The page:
Wolves rookie Brown gets taste of NBA, preseason style

  • Article by: JERRY ZGODA , Star Tribune
  • Updated: October 10, 2013 - 12:46 AM

Lorenzo Brown savored his 17 minutes and drew his coach’s praise.

 

– Not many people say this about a Wednesday night in Toronto in October, but Timberwolves rookie guard Lorenzo Brown promised he was sincere about those 17 minutes he played at the end of a 101-89 preseason victory over the Raptors.

“Best time of my life,” he said. “Most definitely.”

OK, so he’s only 23 years old and given he’s a rookie, he might be a little susceptible to hyperbole but …

There he was on a professional stage for the first time, disrupting an honest-to-goodness NBA opponent with a defensive presence that helped the Wolves limit Toronto to only 30 second-half points after they allowed 37 points in the second quarter alone.

Brown was a second-round draft pick from North Carolina State last summer, chosen for his big point-guard presence. He played shooting guard after starter Kevin Martin left the game in the first six minutes. He and fellow rookie Gorgui Dieng played the entire fourth quarter long after the team’s starters again sat down for the night, and together they helped the Wolves win after the team lost Monday’s preseason opener at home to CSKA Moscow.

The score was tied when Brown entered an NBA game for the first time with 4:47 left in the third quarter. By the time his night was through, he was a plus-11 and the Wolves were winners.

“He’s a really good defender,” Wolves coach Rick Adelman said, “always has been.”

Adelman was pleased his starters — even without Martin — moved the ball better than they did Monday. He also was pleased with his two rookies for that entire fourth quarter, when Brown disrupted the Raptors with his straight-up defense on Terrence Ross and others and Dieng blocked a shot and altered others.

“They’ve competed the whole camp,” Adelman said. “G [Dieng] was really good. He gives us a presence, we don’t have anybody else who does that. He alters shots. I was really impressed with how calm he played. He just went out and played his game. We’ve liked the way he has played the whole camp, Zo the same way. They’ve been composed the whole camp.”

Neither rookie played for the game’s first 31 minutes. Brown said he looked around wondering to whom Adelman was talking when the coach called his name late in the third quarter. And he offered another piece of hyperbole after the game when he addressed Dieng’s offensive game by mentioning a guy named Hakeem Olajuwon in the same sentence.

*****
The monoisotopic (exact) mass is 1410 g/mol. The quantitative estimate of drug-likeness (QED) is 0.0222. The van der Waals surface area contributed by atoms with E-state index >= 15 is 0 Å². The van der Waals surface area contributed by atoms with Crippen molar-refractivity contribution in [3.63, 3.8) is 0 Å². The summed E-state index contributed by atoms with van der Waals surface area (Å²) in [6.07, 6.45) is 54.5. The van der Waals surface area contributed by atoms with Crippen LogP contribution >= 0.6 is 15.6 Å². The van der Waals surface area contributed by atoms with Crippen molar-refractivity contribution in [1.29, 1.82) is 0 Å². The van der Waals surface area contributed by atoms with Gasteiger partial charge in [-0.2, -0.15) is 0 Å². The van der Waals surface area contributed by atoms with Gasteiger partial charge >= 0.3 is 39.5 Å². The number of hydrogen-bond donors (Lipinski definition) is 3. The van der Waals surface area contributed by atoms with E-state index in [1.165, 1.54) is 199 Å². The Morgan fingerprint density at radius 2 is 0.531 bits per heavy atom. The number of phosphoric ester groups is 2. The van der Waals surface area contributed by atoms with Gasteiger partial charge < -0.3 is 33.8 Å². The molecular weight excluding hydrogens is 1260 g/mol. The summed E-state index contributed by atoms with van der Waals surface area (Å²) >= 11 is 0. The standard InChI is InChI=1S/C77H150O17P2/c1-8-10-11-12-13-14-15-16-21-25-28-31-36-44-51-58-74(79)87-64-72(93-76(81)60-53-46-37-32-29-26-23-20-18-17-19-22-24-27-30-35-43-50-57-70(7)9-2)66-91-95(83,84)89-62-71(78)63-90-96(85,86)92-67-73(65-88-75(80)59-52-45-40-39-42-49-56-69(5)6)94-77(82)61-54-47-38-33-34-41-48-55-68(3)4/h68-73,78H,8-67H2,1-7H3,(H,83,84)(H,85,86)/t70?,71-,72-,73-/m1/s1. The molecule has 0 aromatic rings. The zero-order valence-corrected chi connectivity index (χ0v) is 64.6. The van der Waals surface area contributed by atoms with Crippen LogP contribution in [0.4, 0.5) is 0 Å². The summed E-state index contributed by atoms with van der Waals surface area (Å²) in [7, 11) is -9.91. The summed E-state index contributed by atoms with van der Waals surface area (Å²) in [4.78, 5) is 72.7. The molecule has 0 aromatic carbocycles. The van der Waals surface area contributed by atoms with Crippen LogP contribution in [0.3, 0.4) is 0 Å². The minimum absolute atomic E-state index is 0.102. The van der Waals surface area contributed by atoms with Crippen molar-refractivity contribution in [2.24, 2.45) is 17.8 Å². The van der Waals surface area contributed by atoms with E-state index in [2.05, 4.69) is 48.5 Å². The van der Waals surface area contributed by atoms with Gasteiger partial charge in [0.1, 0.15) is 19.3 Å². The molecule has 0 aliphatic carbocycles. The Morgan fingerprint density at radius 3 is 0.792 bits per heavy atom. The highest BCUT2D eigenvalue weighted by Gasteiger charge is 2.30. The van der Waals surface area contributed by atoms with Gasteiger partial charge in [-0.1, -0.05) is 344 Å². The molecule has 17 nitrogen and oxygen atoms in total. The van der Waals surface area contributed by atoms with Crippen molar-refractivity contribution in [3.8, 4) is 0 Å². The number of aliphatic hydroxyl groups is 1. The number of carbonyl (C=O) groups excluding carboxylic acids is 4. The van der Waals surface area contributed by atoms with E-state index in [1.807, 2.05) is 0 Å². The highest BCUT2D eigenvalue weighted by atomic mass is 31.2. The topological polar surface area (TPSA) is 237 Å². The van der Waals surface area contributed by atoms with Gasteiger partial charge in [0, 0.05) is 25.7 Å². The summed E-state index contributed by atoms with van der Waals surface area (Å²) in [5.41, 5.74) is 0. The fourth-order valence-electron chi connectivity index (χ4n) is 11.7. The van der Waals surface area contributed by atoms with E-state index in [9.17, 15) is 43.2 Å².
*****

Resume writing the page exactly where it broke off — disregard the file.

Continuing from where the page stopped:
“Nah, I caught it on the wrong block,” Dieng said with a smile, apparently referring to the right block because everybody knows Olajuwon loved the ball on the left block.

“Guess what next time? I’m just a rookie and I’m learning. I’ll be real patient, take my time and learn the game. Yes, that’s premature. Very.”

Precautionary rest

Martin played only the game’s first six minutes because of a sore right Achilles’ tendon that he said started bothering him Tuesday. He called his absence the rest of the night just precautionary.

“We know it’s preseason,” Martin said. “I just want to be healthy opening night. I don’t want to risk anything and do further damage. I can tell you it’s nothing serious.”

They’re back

J.J. Barea and Dante Cunningham each played 21 ½ minutes off the bench after missing Monday’s opener. Barea hit consecutive threes in the fourth to keep Toronto away.

“I like the way he played,” Adelman said. “He ran the team and kept them organized. It’s nice to see him back. With him and Ricky, we have two pretty good point guards out there.”

Etc.

• Adelman challenged his starters after Monday’s loss and liked the way they responded against Toronto.

“I thought we were into the game,” he said. “They moved the ball well. We just have to keep improving.”

• Former Wolves assistant coach Bill Bayno is now the top assistant to Toronto’s Dwane Casey, the former Wolves head coach. Bayno joined the Raptors last summer for a promotion when Adelman’s future was in doubt and after the team had fired David Kahn, who hired him to leave Portland for Minnesota two years ago.

“I loved it in Minnesota, I loved working for Rick,” Bayno said. “But the more I looked at it, the more I decided it was a challenge that’s well worth the risk.”

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